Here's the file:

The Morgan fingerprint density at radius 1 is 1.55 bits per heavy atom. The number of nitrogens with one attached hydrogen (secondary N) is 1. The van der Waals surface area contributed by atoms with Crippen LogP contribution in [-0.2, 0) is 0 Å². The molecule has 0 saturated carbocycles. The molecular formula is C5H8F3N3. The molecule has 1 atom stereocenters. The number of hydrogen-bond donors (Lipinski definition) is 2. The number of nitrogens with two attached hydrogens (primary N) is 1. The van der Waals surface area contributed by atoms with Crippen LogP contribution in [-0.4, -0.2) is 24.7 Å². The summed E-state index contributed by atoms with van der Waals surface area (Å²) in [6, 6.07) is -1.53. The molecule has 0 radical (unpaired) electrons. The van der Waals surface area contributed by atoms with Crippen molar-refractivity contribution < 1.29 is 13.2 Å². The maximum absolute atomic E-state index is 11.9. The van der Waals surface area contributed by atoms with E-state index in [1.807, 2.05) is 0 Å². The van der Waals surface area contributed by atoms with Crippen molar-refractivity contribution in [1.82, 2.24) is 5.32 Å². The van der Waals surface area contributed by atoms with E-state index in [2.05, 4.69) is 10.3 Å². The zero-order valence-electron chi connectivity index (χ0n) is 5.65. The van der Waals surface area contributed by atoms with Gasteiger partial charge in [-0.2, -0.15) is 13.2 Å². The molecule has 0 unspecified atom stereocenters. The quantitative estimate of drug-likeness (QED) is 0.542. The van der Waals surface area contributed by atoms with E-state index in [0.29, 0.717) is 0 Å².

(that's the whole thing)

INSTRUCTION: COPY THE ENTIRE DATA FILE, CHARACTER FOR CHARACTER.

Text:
The Morgan fingerprint density at radius 1 is 1.55 bits per heavy atom. The number of nitrogens with one attached hydrogen (secondary N) is 1. The van der Waals surface area contributed by atoms with Crippen LogP contribution in [-0.2, 0) is 0 Å². The molecule has 0 saturated carbocycles. The molecular formula is C5H8F3N3. The molecule has 1 atom stereocenters. The number of hydrogen-bond donors (Lipinski definition) is 2. The number of nitrogens with two attached hydrogens (primary N) is 1. The van der Waals surface area contributed by atoms with Crippen LogP contribution in [-0.4, -0.2) is 24.7 Å². The summed E-state index contributed by atoms with van der Waals surface area (Å²) in [6, 6.07) is -1.53. The molecule has 0 radical (unpaired) electrons. The van der Waals surface area contributed by atoms with Crippen molar-refractivity contribution < 1.29 is 13.2 Å². The maximum absolute atomic E-state index is 11.9. The van der Waals surface area contributed by atoms with E-state index in [1.807, 2.05) is 0 Å². The van der Waals surface area contributed by atoms with Crippen molar-refractivity contribution in [1.82, 2.24) is 5.32 Å². The van der Waals surface area contributed by atoms with E-state index in [2.05, 4.69) is 10.3 Å². The zero-order valence-electron chi connectivity index (χ0n) is 5.65. The van der Waals surface area contributed by atoms with Gasteiger partial charge in [-0.2, -0.15) is 13.2 Å². The molecule has 0 unspecified atom stereocenters. The quantitative estimate of drug-likeness (QED) is 0.542. The van der Waals surface area contributed by atoms with E-state index in [0.29, 0.717) is 0 Å².